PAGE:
Until recently in Delphi you still had to create a new project and create the forms or screens yourself – no matter how little code you may have to write to get powerful functionality when you did. This is something we’ve now addressed with an addon to 10.4.2. Run your RAD Studio Delphi and on the main menu click on Tools > GetIt Package Manager. In GetIt for 10.4.2 and later search for “Low Code App Wizard for FireMonkey”, our technology for cross-platform applications. You can also look at the GetItNow web page here.
What type of low code app template should I use?
Now that you have installed Low Code App Wizard for FireMonkey and that you were able to sucessfully configure and test your API calls on the REST Debbuger, go back to the REST Debbuger and click the Copy Components button. Open RAD Studio Delphi and on the main menu click File > New> Multi-Device Application Delphi, select the Firemonkey Template App as shown below and follow some simples Wizard steps to create your Low Code application.
The result will be a fully functional cross-platform application, which already contains basic functionality that every mobile app will need — you can run and use the app as is — and hooks to build more, plus demonstrates application development best practices with a very clean extensible design to add more screens with low code, plus a set of tests to ensure your app remains high quality as you customise it.
What sort of screens can I automatically create with the RAD Studio FireMonkey Low Code App Wizard?
The app that Delphi builds for you is configurable through the wizard and you can choose any set of the following:
- User accounts: sign up, sign in, and a profile screen, with hooks for your own authentication
- Settings screen (where you can change the app theme (light or dark), plus some example settings you can reuse or extend)
- Contacts screen
- A database layer: using Interbase, store data in your app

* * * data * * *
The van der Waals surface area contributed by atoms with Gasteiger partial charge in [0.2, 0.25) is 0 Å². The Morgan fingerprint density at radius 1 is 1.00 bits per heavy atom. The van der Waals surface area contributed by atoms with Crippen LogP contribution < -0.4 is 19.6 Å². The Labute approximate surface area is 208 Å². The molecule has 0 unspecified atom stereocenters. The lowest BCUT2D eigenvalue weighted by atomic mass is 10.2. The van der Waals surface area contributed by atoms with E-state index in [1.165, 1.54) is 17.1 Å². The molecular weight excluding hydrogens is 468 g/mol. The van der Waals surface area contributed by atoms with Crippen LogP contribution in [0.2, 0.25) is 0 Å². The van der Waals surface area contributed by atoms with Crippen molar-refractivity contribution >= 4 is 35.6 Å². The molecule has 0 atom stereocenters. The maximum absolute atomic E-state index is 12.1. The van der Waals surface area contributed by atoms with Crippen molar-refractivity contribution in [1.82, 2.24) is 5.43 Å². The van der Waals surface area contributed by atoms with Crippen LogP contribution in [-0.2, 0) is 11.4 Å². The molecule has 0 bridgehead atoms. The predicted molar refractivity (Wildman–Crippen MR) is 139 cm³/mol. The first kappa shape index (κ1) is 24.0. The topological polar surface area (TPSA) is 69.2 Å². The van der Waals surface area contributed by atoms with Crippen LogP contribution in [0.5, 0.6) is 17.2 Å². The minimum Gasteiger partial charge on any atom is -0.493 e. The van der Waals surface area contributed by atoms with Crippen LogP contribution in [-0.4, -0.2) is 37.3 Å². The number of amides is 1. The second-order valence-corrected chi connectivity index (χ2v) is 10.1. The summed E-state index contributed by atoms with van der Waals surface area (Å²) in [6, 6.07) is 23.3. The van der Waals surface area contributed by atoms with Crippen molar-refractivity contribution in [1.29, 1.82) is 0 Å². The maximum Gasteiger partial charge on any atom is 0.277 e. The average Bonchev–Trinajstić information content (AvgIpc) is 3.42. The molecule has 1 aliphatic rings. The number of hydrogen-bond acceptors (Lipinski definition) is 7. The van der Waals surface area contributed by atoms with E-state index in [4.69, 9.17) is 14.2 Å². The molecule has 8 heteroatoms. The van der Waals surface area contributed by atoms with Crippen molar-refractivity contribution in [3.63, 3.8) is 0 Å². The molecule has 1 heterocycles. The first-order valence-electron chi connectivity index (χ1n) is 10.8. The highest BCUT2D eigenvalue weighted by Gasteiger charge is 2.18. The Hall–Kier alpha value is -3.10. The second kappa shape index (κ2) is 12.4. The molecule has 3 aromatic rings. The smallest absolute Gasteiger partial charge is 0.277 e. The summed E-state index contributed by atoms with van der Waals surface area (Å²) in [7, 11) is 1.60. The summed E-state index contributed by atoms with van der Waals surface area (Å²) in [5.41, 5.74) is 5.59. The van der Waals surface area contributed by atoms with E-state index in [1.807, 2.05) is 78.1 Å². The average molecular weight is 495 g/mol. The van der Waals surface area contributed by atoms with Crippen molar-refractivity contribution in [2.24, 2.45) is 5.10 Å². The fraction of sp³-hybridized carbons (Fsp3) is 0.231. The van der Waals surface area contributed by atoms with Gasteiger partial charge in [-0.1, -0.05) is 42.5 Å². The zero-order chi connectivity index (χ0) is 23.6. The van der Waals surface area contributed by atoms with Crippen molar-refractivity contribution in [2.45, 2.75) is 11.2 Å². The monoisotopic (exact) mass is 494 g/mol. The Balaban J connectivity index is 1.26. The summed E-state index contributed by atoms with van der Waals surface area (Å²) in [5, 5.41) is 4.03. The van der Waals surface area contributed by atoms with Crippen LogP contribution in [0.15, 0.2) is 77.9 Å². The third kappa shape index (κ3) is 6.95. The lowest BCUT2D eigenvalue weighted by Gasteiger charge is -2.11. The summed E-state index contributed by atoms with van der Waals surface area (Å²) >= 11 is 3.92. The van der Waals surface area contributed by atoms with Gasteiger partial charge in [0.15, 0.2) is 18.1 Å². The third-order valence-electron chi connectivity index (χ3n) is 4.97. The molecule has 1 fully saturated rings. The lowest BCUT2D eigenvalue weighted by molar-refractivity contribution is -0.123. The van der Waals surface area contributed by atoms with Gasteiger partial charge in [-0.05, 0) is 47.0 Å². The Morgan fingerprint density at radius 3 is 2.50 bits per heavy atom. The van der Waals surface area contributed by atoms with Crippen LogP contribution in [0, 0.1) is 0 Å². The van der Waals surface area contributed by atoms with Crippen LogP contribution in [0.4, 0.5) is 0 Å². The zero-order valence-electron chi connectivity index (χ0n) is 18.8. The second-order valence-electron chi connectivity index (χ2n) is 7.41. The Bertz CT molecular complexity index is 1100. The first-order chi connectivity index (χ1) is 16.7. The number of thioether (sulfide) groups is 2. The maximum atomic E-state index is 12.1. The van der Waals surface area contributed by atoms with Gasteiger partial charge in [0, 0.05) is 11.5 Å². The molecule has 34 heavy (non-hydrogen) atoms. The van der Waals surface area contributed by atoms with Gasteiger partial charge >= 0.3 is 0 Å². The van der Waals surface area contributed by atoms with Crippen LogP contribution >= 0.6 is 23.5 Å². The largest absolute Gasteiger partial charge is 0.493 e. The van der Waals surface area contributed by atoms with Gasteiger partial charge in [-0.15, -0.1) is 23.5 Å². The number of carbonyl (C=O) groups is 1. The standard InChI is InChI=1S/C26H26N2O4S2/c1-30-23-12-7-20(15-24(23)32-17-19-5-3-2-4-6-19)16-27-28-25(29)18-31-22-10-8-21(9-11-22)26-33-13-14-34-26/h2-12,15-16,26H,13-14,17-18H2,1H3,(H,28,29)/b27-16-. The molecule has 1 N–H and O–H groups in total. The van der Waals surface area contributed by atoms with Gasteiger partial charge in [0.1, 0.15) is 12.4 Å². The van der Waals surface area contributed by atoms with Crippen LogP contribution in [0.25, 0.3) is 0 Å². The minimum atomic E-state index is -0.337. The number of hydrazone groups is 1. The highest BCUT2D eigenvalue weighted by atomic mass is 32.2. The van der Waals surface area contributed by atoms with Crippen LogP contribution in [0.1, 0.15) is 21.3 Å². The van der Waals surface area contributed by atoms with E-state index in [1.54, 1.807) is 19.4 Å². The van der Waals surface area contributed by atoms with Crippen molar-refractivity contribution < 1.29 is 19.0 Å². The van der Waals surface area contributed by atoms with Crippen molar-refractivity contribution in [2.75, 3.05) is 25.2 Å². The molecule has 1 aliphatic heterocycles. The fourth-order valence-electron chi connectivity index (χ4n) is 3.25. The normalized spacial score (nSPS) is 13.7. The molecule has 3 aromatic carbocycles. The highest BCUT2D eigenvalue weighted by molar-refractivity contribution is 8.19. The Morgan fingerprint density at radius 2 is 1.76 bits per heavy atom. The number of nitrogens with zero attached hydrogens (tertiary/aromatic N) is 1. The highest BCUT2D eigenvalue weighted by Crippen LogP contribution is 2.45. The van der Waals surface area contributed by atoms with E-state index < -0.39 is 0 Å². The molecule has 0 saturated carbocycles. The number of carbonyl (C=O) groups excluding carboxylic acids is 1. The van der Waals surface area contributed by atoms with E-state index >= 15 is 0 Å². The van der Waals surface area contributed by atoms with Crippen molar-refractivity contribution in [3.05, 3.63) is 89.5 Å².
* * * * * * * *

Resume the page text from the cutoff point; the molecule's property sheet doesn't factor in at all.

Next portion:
- An example new screen you can use as a template or example for adding new functionality
As you can see the Wizard saves you a lot of time as it creates a complete project with many forms ready for you to implement the code. Open the recently created NewFormFrame and hit Ctrl+V in order to paste the components you copied from REST Debbuger. This acction will result in three components added to the the form RESTClient1, RESTRequest1 and RESTResponse1.
Now we will simply add very simple code to a TButton OnClick event to make sure every thing is configured correctly and voila! In five minutes we have made our very first call to Currencylayer API and we are able to receive JSON response for whatever parameter we want.
procedure TNewFormFrame.Button1Click(Sender: TObject);
memo1.Lines.text := '';
RESTClient1.Accept := 'application/json, text/plain; q=0.9, text/html;q=0.8,';
RESTClient1.AcceptCharset := 'UTF-8, *;q=0.8';
RESTClient1.BaseURL := 'http://api.currencylayer.com/live';
RESTClient1.HandleRedirects := True;
RESTClient1.RaiseExceptionOn500 := False;
//here is were we pass the access_key and additional parameters
RESTRequest1.Resource := Format('?access_key=%s¤cies=%s', [edit1.Text, edit2.Text]);
RESTRequest1.Client := RESTClient1;
RESTRequest1.Response := RESTResponse1;
RESTRequest1.SynchronizedEvents := False;
RESTResponse1.ContentType := 'application/json';
memo1.Lines.text := RESTResponse1.Content;
What does the example app look like when it is running?
The sample application features a TEdit as a place to paste in the access key and additional TEdit for each parameter, a TMemo to display the JSON results of the REST API call. Now you have every thing you need in order to interate with the response data and make your application process the information and present it visually in the way it better suits your needs!
In this blog post we’ve seen how to sign up for the Currencylayer API in order to get instant access to currency exchange rates data. We’ve seen how to use the RAD Studio REST Debugger to connect to the endpoint and copy that code into a real application. And finally we’ve seen how easy and fast it is to use RAD Studio Delphi and the Low Code App Wizard for FireMonkey to create a real Multidevice (Windows/MacOS desktop or Android/iOS mobile) application which connects to the API and retrieves the data ready for you to iterate!
Are there any more examples of the RAD Studio Low Code Wizard?
You can read more blog articles about the powerful and superbly time-saving Low Code Wizard by clicking here: https://blogs.embarcadero.com/?s=low+code
Where can I download the example app’s source code?
You can download the full example source code from here: https://github.com/checkdigits/CurrencyRatesApp_example
Turn your ideas into applications users will love – download a free trial of RAD Studio Delphi today.